When it comes to matters of the soul and grace, healing and personal transformation, I realize we’ve shifted to more etheric subject matter. So it’s been my experience that grace as a force of healing is best illustrated through a true story, and this is one that hopefully will touch your heart as deeply as it did mine. I put this in the category of a mystical healing experience because of the effect the interchange had upon the daughter and upon me. Perhaps the grace of this story will pass on to you and you too will feel for a moment what it means to “defy gravity”—that is, to be fully present in the here and now of your life, dwelling on love and not regrets. And let me tell you ahead of time that as incredible as this story may seem, this is exactly what happened.

While on my recent book tour for Defy Gravity, I had lunch at the Ritz-Carlton in Philadelphia. Seated at the next table were a mother and daughter. I learned through the fine art of eavesdropping that the daughter had taken her mother out for lunch to celebrate her 92nd birthday. Even though the mother was all dressed up, she still reminded me of a lovely little hummingbird, so tiny and fragile. As is the case with most people in their 90s, they no longer initiate conversation. So it was her daughter who did most of the talking, and since the daughter and I were practically seated back-to-back, it was impossible not to hear her as she reminisced about people who had once filled their lives.
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“Well, those people were bad news, Mom. They weren’t really that nice to you,” said the daughter.


“Oh, I don’t remember that,” was the mother’s response as she kept her eyes on her lunch, reorganizing her salad with her fork. The subject changed to the mother’s sister, and though I couldn’t hear the details (as I really wasn’t eavesdropping in full gear—yet), I then heard the daughter say: “It’s true. Your sister was no angel.”


Hearing that comment, I glanced over at the mother to see her response.


“Funny, but I can’t recall those things,” said the lovely birthday hummingbird as she kept her eyes focused on her lunch. Her daughter then shifted the conversation to memories of her mother’s marriage to her father. Though I could not hear most of the specifics, it just happened that I heard her say: “Oh, Mom, I could tell you stories about Dad, believe me. You had a rough time with him.”


“I did?” the mom replied, never revealing her eyes. “I don’t remember.”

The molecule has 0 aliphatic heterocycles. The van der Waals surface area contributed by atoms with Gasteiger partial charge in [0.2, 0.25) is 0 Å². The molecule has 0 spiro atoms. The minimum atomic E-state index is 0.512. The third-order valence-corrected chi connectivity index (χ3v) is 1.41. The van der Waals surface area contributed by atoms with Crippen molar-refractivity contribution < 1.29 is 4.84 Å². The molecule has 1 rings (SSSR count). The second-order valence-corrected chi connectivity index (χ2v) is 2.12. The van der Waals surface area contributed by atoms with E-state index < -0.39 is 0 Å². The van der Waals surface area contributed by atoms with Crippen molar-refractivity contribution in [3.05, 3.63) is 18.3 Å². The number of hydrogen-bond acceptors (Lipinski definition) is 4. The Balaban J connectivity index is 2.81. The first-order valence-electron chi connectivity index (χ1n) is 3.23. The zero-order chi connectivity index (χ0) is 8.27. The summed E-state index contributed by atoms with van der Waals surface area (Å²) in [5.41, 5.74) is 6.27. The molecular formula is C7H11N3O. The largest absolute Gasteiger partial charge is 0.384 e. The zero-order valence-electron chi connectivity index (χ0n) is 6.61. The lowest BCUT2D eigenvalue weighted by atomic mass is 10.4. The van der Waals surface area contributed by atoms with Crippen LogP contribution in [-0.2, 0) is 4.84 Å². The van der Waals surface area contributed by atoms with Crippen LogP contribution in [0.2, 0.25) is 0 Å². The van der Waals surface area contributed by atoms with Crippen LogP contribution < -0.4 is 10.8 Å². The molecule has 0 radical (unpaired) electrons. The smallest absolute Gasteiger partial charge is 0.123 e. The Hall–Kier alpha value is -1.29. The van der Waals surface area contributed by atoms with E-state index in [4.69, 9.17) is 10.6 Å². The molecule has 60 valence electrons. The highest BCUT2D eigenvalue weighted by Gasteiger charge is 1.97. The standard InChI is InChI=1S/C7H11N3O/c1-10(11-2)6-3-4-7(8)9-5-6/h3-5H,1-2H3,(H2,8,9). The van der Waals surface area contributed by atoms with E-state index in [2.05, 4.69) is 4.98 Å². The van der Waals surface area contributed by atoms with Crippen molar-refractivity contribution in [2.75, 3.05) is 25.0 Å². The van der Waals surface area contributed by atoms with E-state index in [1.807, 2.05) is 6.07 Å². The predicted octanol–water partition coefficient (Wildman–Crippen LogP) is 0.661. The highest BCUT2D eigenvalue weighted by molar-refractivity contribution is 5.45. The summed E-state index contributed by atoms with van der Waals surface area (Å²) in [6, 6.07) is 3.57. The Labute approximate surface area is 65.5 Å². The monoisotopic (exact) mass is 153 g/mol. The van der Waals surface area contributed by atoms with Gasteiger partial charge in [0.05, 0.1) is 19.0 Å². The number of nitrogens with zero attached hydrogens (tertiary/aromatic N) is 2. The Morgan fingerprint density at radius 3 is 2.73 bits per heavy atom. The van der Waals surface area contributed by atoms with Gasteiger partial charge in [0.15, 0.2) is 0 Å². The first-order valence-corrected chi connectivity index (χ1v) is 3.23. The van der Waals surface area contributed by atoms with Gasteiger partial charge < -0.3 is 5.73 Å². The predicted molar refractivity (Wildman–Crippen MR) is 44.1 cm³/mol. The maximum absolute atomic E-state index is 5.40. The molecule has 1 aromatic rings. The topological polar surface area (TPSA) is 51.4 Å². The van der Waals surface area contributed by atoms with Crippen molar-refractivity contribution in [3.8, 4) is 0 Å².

“You sure did.” And just as the daughter began to elaborate on those difficult times, this little hummingbird of a mother put down her fork and made direct eye contact with her daughter. With the most gentle smile on her face, she said: “I don’t want to remember those things anymore, Ann. Remind me, now, of what I loved. Remind me of what I loved about your father. I only want to be reminded of love.”


That line not only drew the breath out of her daughter; it completely captivated my attention. I sat perfectly still. I could actually feel the impact that request had upon the daughter’s heart. The mother had shot an arrow directly into the bitter wounds that were obviously possessing her daughter.

Now my eavesdropping on their intimate conversation was deliberate. I had to hear the daughter’s response. I had to watch her face as she grappled with her mother’s request to utilize her heart as a means to access memories of love she herself could no longer recall. It was obvious the daughter wanted to refuse her mother’s request, but how could she? This was her mother’s 92nd birthday. Saying no was not an option. I even found an excuse to adjust my chair so that I could observe the daughter’s expressions as she psychically allowed her mother’s well-worn heart to board her shattered heart in order to travel back in time. Sojourning into memories in search of love instead of pain was not something the daughter had anticipated. Love, after all, is the most healing of graces. She took a deep breath and with a much softer voice, she said, “Well, Mom,” then in a much softer tone of voice, “you loved the way Dad used to tease you.”


“I did?” the mother asked.


“Yes, you did. And he always gave you roses on your birthday, Mom. Today Dad would have given you a lovely bouquet of roses because you love roses,” the daughter said.


“Oh,” said the mother, her smile becoming more illuminated. “I think I remember that.”


“And you know that heart [necklace] you always wear, the one around your neck right now? Well, Dad surprised you with that on your 25th wedding anniversary,” the daughter said. The mother reached for the small gold heart around her neck, touching it gently with her fingers.


“No wonder I never want to take this off,” she said. Then, this exquisite little hummingbird of a mother noticed her daughter was wiping away tears from her eyes. She reached across the table for her daughter’s hand and said, “Honey, don’t wait until you’re my age to have to ask someone else to remind you of what you loved in your life. Be wise enough to remind yourself of that every day because someday those memories might just fade away like mine did and the memories I miss the most are about the people I know I loved.”